Medically reviewed by Drugs.com. Last updated on Feb 4, 2024.
What do I need to know about an animal bite?
Animal bite injuries range from shallow cuts to deep, life-threatening wounds. An animal can cut or puncture the skin when it bites. Your skin may be torn away. Your skin may swell or bruise even if the bite does not break the skin. Animal bites occur more often on the hands, arms, legs, and face. Bites from dogs and cats are the most common injuries.
What does my healthcare provider need to know about my animal bite?
- What kind of animal bit you? Is the animal a pet? If so, are its vaccines updated?
- When and where did the bite happen? Was the animal bothered by you or another person before it bit? Did the animal show any fear?
- Can the animal be brought in to watch it for sickness or disease?
- Has the wound been treated? If so, what did you use to treat it?
- Do you have any health conditions? Do you currently take any medicines? When was your last tetanus shot?
Which tests may I need after an animal bite?
Your healthcare provider will look at how big and deep the bite wounds are. Tell your provider if any area feels numb. Your provider will check how well you can move the bitten area and check for signs of infection. You may also need the following:
- Blood tests and a sample of fluid or tissue from your wound may show if you have an infection.
- An x-ray may show fractures or foreign objects in your wound.
How is an animal bite treated?
- Irrigation and debridement may be needed to clean out your wound. Dead, damaged, or infected tissue may be removed to help your wound heal.
- Antibiotics prevent or treat a bacterial infection.
- Prescription pain medicine may be given. Ask your healthcare provider how to take this medicine safely. Some prescription pain medicines contain acetaminophen. Do not take other medicines that contain acetaminophen without talking to your healthcare provider. Too much acetaminophen may cause liver damage. Prescription pain medicine may cause constipation. Ask your healthcare provider how to prevent or treat constipation.
- A tetanus vaccine may be needed to prevent tetanus. Tetanus is a life-threatening bacterial infection that affects the nerves and muscles. The bacteria can be spread through animal bites.
- A rabies vaccine may be needed to prevent rabies. Rabies is a life-threatening viral infection. The virus can be spread through animal bites.
- Stitches may be needed if your wound is large and not infected.
- Surgery may be needed to repair deep injuries or severe wounds.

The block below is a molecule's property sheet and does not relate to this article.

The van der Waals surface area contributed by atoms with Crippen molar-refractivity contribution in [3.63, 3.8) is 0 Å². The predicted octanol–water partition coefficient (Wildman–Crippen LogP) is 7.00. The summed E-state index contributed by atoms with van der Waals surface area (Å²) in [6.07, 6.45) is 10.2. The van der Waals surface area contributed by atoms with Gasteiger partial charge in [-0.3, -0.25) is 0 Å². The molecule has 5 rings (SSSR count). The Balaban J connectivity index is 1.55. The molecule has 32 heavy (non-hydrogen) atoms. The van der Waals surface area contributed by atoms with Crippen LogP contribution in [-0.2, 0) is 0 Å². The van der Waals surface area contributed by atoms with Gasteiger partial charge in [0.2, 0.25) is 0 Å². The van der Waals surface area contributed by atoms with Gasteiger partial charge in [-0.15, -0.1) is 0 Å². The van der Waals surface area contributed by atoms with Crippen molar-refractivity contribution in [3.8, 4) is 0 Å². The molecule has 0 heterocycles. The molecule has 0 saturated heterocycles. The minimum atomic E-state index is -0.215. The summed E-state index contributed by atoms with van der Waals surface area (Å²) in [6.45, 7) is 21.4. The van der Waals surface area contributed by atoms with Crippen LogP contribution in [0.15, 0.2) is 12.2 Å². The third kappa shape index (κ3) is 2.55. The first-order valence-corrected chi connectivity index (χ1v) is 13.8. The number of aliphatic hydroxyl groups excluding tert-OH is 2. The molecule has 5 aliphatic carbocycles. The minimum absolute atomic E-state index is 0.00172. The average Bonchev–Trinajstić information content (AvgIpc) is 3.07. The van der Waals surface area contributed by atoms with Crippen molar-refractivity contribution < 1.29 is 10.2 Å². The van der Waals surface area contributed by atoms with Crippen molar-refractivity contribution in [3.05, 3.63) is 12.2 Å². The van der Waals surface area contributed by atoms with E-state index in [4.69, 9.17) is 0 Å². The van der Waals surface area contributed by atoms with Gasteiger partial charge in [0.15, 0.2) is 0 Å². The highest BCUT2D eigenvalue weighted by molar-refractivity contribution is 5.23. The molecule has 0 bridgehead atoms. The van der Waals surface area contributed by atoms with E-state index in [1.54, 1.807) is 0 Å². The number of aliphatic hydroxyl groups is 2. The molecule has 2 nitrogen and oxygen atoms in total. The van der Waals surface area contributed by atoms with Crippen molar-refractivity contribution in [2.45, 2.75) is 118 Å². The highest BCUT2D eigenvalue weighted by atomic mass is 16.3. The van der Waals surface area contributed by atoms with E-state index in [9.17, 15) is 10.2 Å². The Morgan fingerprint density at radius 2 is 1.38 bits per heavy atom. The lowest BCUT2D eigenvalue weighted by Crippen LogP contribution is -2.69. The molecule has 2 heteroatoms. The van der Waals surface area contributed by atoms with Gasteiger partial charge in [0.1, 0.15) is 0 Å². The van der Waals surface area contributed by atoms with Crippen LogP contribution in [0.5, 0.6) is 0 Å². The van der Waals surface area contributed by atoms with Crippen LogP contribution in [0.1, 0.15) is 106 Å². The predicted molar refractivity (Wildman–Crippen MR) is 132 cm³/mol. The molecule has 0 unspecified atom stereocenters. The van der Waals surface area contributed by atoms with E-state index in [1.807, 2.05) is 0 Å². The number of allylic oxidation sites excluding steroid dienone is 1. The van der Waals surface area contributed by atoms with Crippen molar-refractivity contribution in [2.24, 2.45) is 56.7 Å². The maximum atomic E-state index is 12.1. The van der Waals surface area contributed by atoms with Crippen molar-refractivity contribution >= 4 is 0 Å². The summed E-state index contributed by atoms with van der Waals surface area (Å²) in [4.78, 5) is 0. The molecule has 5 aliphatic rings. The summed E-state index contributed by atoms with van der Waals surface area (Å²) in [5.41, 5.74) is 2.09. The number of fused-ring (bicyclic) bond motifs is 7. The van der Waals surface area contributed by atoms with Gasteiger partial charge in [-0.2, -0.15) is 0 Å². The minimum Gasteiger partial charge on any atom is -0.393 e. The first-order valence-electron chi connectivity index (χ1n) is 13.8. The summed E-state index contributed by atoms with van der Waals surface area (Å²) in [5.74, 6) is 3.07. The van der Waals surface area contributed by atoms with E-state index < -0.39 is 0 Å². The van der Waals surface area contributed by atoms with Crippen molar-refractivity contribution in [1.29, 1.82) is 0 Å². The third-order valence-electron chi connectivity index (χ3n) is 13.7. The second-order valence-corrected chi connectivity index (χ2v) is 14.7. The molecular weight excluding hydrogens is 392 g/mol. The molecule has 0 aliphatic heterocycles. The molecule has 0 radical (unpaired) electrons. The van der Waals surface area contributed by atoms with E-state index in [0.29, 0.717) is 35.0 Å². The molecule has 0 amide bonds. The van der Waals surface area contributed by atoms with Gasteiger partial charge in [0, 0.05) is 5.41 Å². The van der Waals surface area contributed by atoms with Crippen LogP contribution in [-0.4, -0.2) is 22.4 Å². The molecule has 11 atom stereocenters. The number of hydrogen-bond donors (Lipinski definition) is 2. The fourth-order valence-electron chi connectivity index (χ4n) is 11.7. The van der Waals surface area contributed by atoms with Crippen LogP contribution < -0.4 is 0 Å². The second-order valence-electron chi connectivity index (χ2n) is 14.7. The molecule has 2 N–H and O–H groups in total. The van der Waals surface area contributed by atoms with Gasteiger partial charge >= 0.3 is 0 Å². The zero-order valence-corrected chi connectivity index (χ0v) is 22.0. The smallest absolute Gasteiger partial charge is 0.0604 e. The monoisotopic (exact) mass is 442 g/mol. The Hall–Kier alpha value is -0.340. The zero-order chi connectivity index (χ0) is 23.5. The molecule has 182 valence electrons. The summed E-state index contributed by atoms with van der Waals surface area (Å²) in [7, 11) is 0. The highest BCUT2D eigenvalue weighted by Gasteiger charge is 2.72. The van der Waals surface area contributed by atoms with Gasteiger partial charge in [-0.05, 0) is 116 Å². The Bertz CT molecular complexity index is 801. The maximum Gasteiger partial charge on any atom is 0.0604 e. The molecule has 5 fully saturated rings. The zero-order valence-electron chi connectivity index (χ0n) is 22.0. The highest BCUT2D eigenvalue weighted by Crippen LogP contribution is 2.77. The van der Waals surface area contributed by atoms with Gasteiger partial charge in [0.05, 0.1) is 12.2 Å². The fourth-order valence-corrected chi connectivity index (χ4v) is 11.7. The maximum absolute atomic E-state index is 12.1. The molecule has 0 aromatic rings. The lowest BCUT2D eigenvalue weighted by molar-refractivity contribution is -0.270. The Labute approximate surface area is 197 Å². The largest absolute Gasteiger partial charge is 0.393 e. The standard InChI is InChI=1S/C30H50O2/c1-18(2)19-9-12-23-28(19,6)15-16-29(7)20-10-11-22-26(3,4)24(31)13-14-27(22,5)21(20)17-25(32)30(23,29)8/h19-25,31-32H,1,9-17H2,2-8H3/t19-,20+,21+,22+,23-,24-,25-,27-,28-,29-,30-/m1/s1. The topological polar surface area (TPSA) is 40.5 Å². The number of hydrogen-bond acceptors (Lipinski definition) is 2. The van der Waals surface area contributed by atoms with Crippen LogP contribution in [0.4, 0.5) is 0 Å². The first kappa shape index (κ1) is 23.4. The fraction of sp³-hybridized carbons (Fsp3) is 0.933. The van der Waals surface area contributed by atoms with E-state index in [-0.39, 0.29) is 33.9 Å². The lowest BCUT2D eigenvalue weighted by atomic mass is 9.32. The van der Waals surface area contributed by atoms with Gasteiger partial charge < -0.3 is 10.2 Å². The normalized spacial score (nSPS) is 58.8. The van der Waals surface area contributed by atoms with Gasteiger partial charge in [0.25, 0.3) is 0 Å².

What can I do to manage my symptoms?
- Apply antibiotic ointment as directed. This helps prevent infection in minor skin wounds. It is available without a doctor's order.
- Keep the wound clean and covered. Wash the wound every day with soap and water or germ-killing cleanser. Ask your healthcare provider about the kinds of bandages to use.
- Apply ice on your wound. Ice helps decrease swelling and pain. Ice may also help prevent tissue damage. Use an ice pack, or put crushed ice in a plastic bag. Cover it with a towel and place it on your wound for 15 to 20 minutes every hour or as directed.
- Elevate the wound area. Raise your wound above the level of your heart as often as you can. This will help decrease swelling and pain. Prop your wound on pillows or blankets to keep it elevated comfortably.
What can I do to prevent an animal bite?
- Learn to recognize the signs of a scared animal. Avoid quick, sudden movements.
- Do not step between animals that are fighting.
- Do not leave an animal alone with a young child, even if it is a pet.
- Do not disturb an animal while it eats, sleeps, or cares for its young.
- Do not approach an animal you do not know, especially one that is tied up or caged.
- Stay away from animals that seem sick or act strangely.
- Do not feed or capture wild animals.
When should I seek immediate care?
- You have a fever.
- Your wound is red, swollen, and draining pus.
- You see red streaks on the skin around the wound.
- You can no longer move the bitten area.
- Your heartbeat and breathing are much faster than usual.
- You feel dizzy and confused.
When should I call my doctor?
- Your pain does not get better, even after you take pain medicine.
- You have nightmares or flashbacks about the animal bite.
- You have questions or concerns about your condition or care.
Care AgreementYou have the right to help plan your care. Learn about your health condition and how it may be treated. Discuss treatment options with your healthcare providers to decide what care you want to receive. You always have the right to refuse treatment. The above information is an educational aid only. It is not intended as medical advice for individual conditions or treatments. Talk to your doctor, nurse or pharmacist before following any medical regimen to see if it is safe and effective for you.
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